By the end of January, mentees will:
Our aim in January is to get the most financial aid for any post-secondary program. By following these steps, most of our mentees will get most (if not all) of tuition and college fees paid for. Depending on the scholarships you receive, you’ll likely still need to take out loans if you’re-attending a private school or out-of-state school.
The good news? Save Our Youth helps with up to $2,500/semester for any remaining balance you have after applying for other aid options.
If you are positive you will not attend college after high school, continue exploring some of the different career options in the November newsletter.
Make a list of pros and cons and determine next steps that would be helpful to make sure you are ready for that path. Reach out to your Mentoring Specialist or Angela with any questions!
When in doubt, fill out the FAFSA! Completing the FAFSA doesn’t commit you to a post-secondary program. It’s just more data to help you decide on the next chapter of your journey.
Ok, here we go!!
If you do not have a Social Security Number (SSN), unfortunately you do not qualify for federal aid, but you can qualify for Colorado State Aid (called CAFSA). You can learn more and fill out the CASFA online.
If you have a SSN, you will fill out the FAFSA each year to qualify for federal grants (money you don’t have to pay back), work-study, and loans. Colleges also use this to determine any state aid you might qualify for.
FAFSA Steps to Take in January
First, determine who will be contributing on your FAFSA application. If you are confused and want to run your specific situation by Angela, please don’t hesitate to reach out.
If any of the following situations are true for you, you will file as an “independent” and not include any parent information*.
- 24 years old during the year of anticipated air
- Married (or separated, not divorced)
- Working on advanced degree
- Serving in Armed forces or veteran
- Since age 13– not living with parent, in foster care, or ward of court
- Emancipated minor
- Have court-ordered legal guardian
- Have children or dependents and provide more than half of their support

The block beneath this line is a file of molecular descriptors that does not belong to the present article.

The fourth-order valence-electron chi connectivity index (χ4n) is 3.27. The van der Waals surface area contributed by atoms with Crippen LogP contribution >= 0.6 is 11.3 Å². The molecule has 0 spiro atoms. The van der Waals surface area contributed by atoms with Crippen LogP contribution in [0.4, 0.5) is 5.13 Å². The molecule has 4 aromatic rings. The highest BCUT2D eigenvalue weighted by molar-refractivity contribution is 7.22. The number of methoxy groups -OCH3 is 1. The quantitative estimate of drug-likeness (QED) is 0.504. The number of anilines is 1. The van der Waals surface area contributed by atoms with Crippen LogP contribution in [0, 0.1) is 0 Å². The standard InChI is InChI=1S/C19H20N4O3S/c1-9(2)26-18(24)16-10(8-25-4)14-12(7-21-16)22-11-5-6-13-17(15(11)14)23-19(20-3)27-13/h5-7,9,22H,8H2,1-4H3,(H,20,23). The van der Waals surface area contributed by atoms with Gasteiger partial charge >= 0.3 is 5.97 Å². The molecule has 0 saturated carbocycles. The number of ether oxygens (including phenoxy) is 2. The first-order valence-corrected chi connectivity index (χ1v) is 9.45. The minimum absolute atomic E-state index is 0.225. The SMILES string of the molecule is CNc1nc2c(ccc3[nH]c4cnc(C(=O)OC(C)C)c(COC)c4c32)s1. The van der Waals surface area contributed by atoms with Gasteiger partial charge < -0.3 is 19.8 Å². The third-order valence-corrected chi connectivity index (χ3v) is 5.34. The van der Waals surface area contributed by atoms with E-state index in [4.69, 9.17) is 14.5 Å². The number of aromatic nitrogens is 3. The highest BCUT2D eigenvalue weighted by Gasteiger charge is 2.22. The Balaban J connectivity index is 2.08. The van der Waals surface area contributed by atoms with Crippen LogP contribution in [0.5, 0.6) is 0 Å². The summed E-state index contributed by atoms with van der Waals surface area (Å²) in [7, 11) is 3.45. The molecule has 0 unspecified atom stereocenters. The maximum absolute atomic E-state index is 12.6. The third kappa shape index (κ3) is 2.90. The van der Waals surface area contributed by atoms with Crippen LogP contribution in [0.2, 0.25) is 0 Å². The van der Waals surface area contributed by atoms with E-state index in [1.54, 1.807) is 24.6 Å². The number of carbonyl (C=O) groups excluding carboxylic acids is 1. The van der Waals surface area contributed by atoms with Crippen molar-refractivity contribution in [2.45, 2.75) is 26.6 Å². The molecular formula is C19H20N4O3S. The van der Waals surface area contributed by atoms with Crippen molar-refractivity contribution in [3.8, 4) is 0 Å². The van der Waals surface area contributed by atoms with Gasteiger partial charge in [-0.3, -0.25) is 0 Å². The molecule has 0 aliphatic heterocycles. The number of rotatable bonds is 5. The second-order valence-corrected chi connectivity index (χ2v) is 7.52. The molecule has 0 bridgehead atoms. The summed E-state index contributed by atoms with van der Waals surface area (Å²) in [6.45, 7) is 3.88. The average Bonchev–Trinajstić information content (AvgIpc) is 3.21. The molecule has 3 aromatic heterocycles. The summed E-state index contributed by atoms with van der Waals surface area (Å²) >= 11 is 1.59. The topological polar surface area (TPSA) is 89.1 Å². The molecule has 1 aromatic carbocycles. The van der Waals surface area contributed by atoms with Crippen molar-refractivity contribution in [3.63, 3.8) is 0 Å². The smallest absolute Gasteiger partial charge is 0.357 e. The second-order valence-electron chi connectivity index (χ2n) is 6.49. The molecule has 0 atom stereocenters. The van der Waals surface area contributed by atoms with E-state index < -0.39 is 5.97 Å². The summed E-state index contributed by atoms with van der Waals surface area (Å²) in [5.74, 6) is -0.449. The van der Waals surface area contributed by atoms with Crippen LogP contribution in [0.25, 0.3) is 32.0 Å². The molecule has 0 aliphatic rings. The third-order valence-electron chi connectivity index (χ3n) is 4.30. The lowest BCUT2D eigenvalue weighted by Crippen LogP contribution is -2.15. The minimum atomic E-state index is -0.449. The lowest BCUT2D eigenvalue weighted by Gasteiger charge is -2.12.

- Unaccompanied youth who is homeless
*Please note: If your parents don’t “want” to help you, but you do not technically fall into any of these unique situations, you will only qualify for loans, which you want to avoid as much as possible.
Create a FSA ID for all who will contribute to the FAFSA. Keep all username, passwords, and security numbers assigned in a safe place. It is a pain to recover these if you forget all of them.
You and anyone else contributing (ex. parents) will need their own email address and phone number. Use this article to walk you through what you need in order to create these.
Note: If your parent does not have a SSN, they will still create an FSA ID in order to answer “knowledge based” questions to verify their identity. If that doesn’t work, you will be provided a phone number and next steps to verify a different way. Your family obviously needs to determine their comfort level, but laws are in place saying the information gathered by creating these ID’s can only be used to determine financial aid eligibility and can’t be shared with other government entities.
Once your FSA ID’s are verified (typically in 1-3 days), you will be able to complete and sign the FAFSA electronically. Please follow the steps in Get Schooled’s article to complete all you need to submit the FAFSA.
Your high school might provide assistance with completing the FAFSA, so check with your counselor! Additionally, Arapahoe Community College offers FAFSA nights with Spanish speaking staff that are open to the public! Plus, you can always reach out to our Education Manager, Angela if you need help.
Please note that the current application is for the 2024-2025 school year. You should complete it ASAP but for sure by March 15 (this is the priority deadline. If you apply after you might not receive as much aid).
FAFSA has completely revamped their application for this school year, so if a mentor or parent has filled out a FAFSA in the past, please be aware that the process this year will be different.
3 More Things to Note
Planning for finances – If you are curious, you can:
- Calculate estimated college expenses with a cost calculator (mainly pay attention to the tuition and books/fees categories as all the other categories like housing and food, your parents might already be helping you with or you are already used to covering)
- That cost calculator doesn’t account for how much financial aid you will receive, so it is also helpful to look at this Federal Aid estimation resource.
Scholarships – If you have not already started, you should apply for other scholarships. Some of these will be for a few hundred dollars while others are for thousands of dollars… do not shy away from the smaller ones as they all add up!
- Talk to your school counselor about scholarship lists they have and ones they think might be a good fit for you
- Here are two websites that have general search engines where you can see which ones you might qualify for as well: Fordham Scholarship Index and the Forbes list of best scholarship websites.
College applications – Remember to continue applying for schools you are interested in attending. More tips and links can be found in our December newsletter under “College Applications.”